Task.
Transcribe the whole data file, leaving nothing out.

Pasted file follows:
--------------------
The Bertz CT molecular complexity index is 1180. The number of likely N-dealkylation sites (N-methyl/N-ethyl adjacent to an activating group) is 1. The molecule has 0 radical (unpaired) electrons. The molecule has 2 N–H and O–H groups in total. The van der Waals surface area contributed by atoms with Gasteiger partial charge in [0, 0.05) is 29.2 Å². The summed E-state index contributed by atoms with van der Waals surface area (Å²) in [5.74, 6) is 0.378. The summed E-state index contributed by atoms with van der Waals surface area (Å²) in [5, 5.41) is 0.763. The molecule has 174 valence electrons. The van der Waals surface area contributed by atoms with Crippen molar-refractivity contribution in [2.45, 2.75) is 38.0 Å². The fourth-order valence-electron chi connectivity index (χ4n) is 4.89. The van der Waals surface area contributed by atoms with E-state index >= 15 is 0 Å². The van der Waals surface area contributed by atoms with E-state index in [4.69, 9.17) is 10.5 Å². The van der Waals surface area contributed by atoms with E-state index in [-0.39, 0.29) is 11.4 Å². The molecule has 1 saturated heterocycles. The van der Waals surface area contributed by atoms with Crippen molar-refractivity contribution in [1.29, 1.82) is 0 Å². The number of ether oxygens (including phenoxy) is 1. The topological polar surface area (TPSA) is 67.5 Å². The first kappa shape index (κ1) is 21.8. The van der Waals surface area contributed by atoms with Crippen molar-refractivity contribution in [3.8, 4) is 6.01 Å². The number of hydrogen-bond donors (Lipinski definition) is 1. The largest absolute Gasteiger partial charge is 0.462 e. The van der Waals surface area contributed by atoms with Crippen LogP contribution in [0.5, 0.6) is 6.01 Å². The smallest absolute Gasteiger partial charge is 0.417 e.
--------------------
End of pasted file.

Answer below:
The Bertz CT molecular complexity index is 1180. The number of likely N-dealkylation sites (N-methyl/N-ethyl adjacent to an activating group) is 1. The molecule has 0 radical (unpaired) electrons. The molecule has 2 N–H and O–H groups in total. The van der Waals surface area contributed by atoms with Gasteiger partial charge in [0, 0.05) is 29.2 Å². The summed E-state index contributed by atoms with van der Waals surface area (Å²) in [5.74, 6) is 0.378. The summed E-state index contributed by atoms with van der Waals surface area (Å²) in [5, 5.41) is 0.763. The molecule has 174 valence electrons. The van der Waals surface area contributed by atoms with Crippen molar-refractivity contribution in [2.45, 2.75) is 38.0 Å². The fourth-order valence-electron chi connectivity index (χ4n) is 4.89. The van der Waals surface area contributed by atoms with E-state index >= 15 is 0 Å². The van der Waals surface area contributed by atoms with E-state index in [4.69, 9.17) is 10.5 Å². The van der Waals surface area contributed by atoms with E-state index in [-0.39, 0.29) is 11.4 Å². The molecule has 1 saturated heterocycles. The van der Waals surface area contributed by atoms with Crippen molar-refractivity contribution in [1.29, 1.82) is 0 Å². The number of ether oxygens (including phenoxy) is 1. The topological polar surface area (TPSA) is 67.5 Å². The first kappa shape index (κ1) is 21.8. The van der Waals surface area contributed by atoms with Crippen molar-refractivity contribution in [3.8, 4) is 6.01 Å². The number of hydrogen-bond donors (Lipinski definition) is 1. The largest absolute Gasteiger partial charge is 0.462 e. The van der Waals surface area contributed by atoms with Crippen LogP contribution in [0.5, 0.6) is 6.01 Å². The smallest absolute Gasteiger partial charge is 0.417 e.